It’s dumbfounding, isn’t it? How can the Toronto Blue Jays’ offence, which was so good early in the season, be struggling so mightily to score now?
Sure, they don’t currently have star outfielder George Springer, who is recovering from a knee sprain. But they found ways to score in the first two months of the year without their big off-season signing.
Unfortunately, this is what can happen over the course of a 162-game season. There are peaks and valleys for individuals and teams. It can happen to even the best of teams, but the better the team, the less the ups and downs of the season affect them. When they don’t pitch, they hit. When they don’t hit, they pitch. You get the idea.
So, what is wrong with the Jays’ offence?
Baseball is a game of adjustments. One of the keys to success is knowing what the opposition is trying to do to you at any given time. The Jays showed a great ability to hit the fastball for the first half of the season. That prompted pitchers to start throwing them more breaking balls and changeups. This shifted the focus of the hitters to think and look for curve balls, sliders, and off-speed stuff.
That shift has gotten the Jays off the fastball from a timing perspective at the plate. Springer (.389), Teoscar Hernandez (.364) and Santiago Espinal (.385) have been the only Toronto players crushing fastballs since the trade deadline. The rest of the lineup has been late on the heater, either swinging and missing or fouling off pitches.
Batting Average vs. Fastball
|Player||Apr. 1-July 29||July 30-Aug. 26||Difference|
The answer to the offensive problem lies in the hitters getting back to hunting fastballs. That is their strength. They need to look for fastballs until they get two strikes, and then look for the fastball and adjust to the breaking ball or changeup.
The long rebuild in Baltimore
The recent 19-game losing streak of the Baltimore Orioles further casts a negative light over teams going through the rebuilding process.
It adds support to the claim teams that tear themselves down to the ground put a substandard product on the field that is embarrassing to the game at its core. That’s why the Major League Baseball Players Association wants a minimum salary level for teams to have to spend, believing it will eliminate such a low level of play.
The Orioles would argue that this is just part of the process, and that history has shown that it can be a successful path toward building a championship team. They will point to the Astros, Cubs, Royals, Twins and Rays as teams that took huge steps backwards to build a deep farm system and then took monstrous steps forward to the top of the game.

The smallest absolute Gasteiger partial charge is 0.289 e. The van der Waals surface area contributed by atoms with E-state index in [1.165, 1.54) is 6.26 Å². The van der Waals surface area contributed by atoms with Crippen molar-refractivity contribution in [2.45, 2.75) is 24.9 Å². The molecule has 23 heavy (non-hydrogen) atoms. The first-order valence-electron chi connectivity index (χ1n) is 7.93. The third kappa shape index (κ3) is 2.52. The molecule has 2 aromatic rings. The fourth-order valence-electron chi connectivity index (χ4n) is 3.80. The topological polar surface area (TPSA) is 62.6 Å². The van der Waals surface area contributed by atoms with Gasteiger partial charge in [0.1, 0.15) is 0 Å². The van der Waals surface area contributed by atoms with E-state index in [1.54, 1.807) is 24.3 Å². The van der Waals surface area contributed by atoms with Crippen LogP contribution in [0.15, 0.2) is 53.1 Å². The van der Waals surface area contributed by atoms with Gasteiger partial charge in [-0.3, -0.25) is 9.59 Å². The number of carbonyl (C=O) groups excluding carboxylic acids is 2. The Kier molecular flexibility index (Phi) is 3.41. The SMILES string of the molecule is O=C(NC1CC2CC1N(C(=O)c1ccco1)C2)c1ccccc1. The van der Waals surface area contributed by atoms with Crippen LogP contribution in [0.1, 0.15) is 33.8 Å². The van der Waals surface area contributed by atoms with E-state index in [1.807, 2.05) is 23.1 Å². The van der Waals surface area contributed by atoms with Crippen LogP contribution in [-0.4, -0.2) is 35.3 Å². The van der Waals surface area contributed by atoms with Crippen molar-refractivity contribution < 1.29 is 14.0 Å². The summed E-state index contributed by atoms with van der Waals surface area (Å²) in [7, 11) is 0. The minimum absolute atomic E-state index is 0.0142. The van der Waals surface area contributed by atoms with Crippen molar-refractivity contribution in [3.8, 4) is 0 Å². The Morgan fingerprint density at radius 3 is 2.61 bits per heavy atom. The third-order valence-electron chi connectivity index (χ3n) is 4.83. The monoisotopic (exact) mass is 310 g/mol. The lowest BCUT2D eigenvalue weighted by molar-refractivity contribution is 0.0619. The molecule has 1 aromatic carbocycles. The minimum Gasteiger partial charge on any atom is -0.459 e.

Of course, tearing a team down to the ground is the easy part of the process. The tough part is drafting well, making productive trades, and then developing championship-calibre talent.
It’s nearly impossible to rebuild with young pitching and young position players at the same time. One component of the game is usually more advanced than the other. It seems the Orioles have far more position-player depth than they do pitching right now. At some point they will have to trade to add pitching to balance out their organization.
Time will tell whether general manager Mike Elias, who was hired from the Houston Astros organization, can turn things around. Rebuilding takes time. The first step is upgrading the farm system. A recent ranking by MLB Pipeline has the Orioles' minor-league system as the best in baseball.
It seems there is hope for the future, even when this season things seem hopeless.
The fading Padres
The San Diego Padres fired pitching coach Larry Rothschild this week, citing a lack of improvement by some of their young pitchers as well as underperformance from some veterans.
After a couple of seasons of big acquisitions, expectations were enormous this year in Southern California. The Padres were expected to go toe-to-toe with the Los Angeles Dodgers and battle for the top of the NL West. The Dodgers have done their part, while the San Francisco Giants assumed the role of the Padres as an elite team. Now, the Padres are fading.
San Diego acquired Yu Darvish from the Cubs, Blake Snell from the Rays and Joe Musgrove from the Pirates in the off-season. They already had Chris Paddack and Dinelson Lamet as part of the staff, both of whom have big upside when healthy. Darvish was runner-up in the Cy Young race last season. Snell pitched in the World Series last year with the Rays and is a former Cy Young award winner. Musgrove is an underrated, solid number No. 2-type starter. There were big expectations for good reason.